While the satellite record has been key in documenting large declines in the Arctic sea ice cover during the past four decades, the data record is still relatively short. To provide a longer record, scientists turn to the geologic record and proxy data. One approach is to analyze the age, transport, and deposition of driftwood. Driftwood distribution depends strongly on past sea ice conditions and ocean currents. New research using 913 driftwood samples collected across the western Arctic (Figure 6) has shed new insight on sea ice changes during the Holocene, between 12,000 years ago to present. During the early Holocene (12,000 to 8,000 years ago), the analysis suggests that the clockwise Beaufort Gyre dominated Arctic Ocean circulation, allowing more sea ice to stay within the Arctic Ocean. In the mid-Holocene (8,000 to 4,000 years ago), temperatures were higher and the Transpolar Drift dominated, leading to more ice export out of the Arctic Ocean through Fram Strait and less sea ice in the Arctic Ocean. In the late Holocene (4,000 years ago to present), the Beaufort Gyre once again strengthened as temperatures slowly cooled until the most recent several decades.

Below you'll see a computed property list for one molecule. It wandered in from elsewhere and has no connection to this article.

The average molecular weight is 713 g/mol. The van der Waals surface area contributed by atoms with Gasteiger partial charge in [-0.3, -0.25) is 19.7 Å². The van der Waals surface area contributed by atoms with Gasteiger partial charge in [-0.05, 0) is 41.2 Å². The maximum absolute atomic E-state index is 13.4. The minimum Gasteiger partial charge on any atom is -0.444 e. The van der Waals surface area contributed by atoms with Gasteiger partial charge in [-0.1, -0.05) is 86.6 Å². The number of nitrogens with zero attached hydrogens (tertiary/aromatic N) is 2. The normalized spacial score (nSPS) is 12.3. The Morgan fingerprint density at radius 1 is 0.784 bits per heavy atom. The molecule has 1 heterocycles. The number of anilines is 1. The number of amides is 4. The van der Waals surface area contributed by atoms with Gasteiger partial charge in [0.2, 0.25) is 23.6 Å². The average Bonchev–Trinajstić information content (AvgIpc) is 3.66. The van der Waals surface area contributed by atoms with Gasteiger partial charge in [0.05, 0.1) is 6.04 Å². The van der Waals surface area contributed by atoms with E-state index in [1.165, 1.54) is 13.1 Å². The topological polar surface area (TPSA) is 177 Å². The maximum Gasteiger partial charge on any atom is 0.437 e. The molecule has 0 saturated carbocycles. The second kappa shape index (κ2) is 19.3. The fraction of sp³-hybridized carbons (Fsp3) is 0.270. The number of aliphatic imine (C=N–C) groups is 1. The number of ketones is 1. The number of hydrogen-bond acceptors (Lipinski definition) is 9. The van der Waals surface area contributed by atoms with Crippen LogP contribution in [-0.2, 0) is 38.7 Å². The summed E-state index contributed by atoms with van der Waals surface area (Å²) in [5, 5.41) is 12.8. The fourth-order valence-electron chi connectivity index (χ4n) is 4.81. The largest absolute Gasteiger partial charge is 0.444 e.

Remotely sensed data also plays an important role in data collection and consist of sensors attached to a platform. Sensors include cameras, digital scanners and lidar , while platforms usually consist of aircraft and satellites . In England in the mid 1990s, hybrid kite/balloons called Helikites first pioneered the use of compact airborne digital cameras as airborne Geo-Information Systems. Aircraft measurement software, accurate to mm was used to link the photographs and measure the ground. Helikites are inexpensive and gather more accurate data than aircraft. Helikites can be used over roads, railways and towns where UAVs are banned.